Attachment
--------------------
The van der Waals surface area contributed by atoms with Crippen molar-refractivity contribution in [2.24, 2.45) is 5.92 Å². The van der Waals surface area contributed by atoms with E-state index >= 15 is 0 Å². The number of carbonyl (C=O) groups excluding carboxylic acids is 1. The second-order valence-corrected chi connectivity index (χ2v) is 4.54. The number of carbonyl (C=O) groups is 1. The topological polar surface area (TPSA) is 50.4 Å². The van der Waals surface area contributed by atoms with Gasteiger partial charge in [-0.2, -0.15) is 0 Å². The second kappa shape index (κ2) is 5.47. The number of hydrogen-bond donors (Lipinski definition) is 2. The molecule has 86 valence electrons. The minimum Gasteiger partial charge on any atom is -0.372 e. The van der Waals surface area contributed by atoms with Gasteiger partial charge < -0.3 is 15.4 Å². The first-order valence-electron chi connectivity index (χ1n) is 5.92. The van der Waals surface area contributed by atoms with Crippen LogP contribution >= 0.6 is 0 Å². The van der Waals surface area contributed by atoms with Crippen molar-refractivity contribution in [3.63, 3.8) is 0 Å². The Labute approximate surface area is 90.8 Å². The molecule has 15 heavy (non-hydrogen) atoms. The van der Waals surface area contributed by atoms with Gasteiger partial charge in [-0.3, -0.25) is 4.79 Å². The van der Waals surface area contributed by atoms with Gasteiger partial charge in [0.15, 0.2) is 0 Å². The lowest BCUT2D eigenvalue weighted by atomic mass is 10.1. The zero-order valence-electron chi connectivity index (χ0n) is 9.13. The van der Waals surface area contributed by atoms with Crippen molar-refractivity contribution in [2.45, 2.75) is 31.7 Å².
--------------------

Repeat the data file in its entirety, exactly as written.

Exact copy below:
The van der Waals surface area contributed by atoms with Crippen molar-refractivity contribution in [2.24, 2.45) is 5.92 Å². The van der Waals surface area contributed by atoms with E-state index >= 15 is 0 Å². The number of carbonyl (C=O) groups excluding carboxylic acids is 1. The second-order valence-corrected chi connectivity index (χ2v) is 4.54. The number of carbonyl (C=O) groups is 1. The topological polar surface area (TPSA) is 50.4 Å². The van der Waals surface area contributed by atoms with Gasteiger partial charge in [-0.2, -0.15) is 0 Å². The second kappa shape index (κ2) is 5.47. The number of hydrogen-bond donors (Lipinski definition) is 2. The molecule has 86 valence electrons. The minimum Gasteiger partial charge on any atom is -0.372 e. The van der Waals surface area contributed by atoms with Gasteiger partial charge < -0.3 is 15.4 Å². The first-order valence-electron chi connectivity index (χ1n) is 5.92. The van der Waals surface area contributed by atoms with Crippen LogP contribution >= 0.6 is 0 Å². The van der Waals surface area contributed by atoms with Crippen molar-refractivity contribution in [3.63, 3.8) is 0 Å². The Labute approximate surface area is 90.8 Å². The molecule has 15 heavy (non-hydrogen) atoms. The van der Waals surface area contributed by atoms with Gasteiger partial charge in [-0.3, -0.25) is 4.79 Å². The van der Waals surface area contributed by atoms with Gasteiger partial charge in [0.15, 0.2) is 0 Å². The lowest BCUT2D eigenvalue weighted by atomic mass is 10.1. The zero-order valence-electron chi connectivity index (χ0n) is 9.13. The van der Waals surface area contributed by atoms with Crippen molar-refractivity contribution in [2.45, 2.75) is 31.7 Å².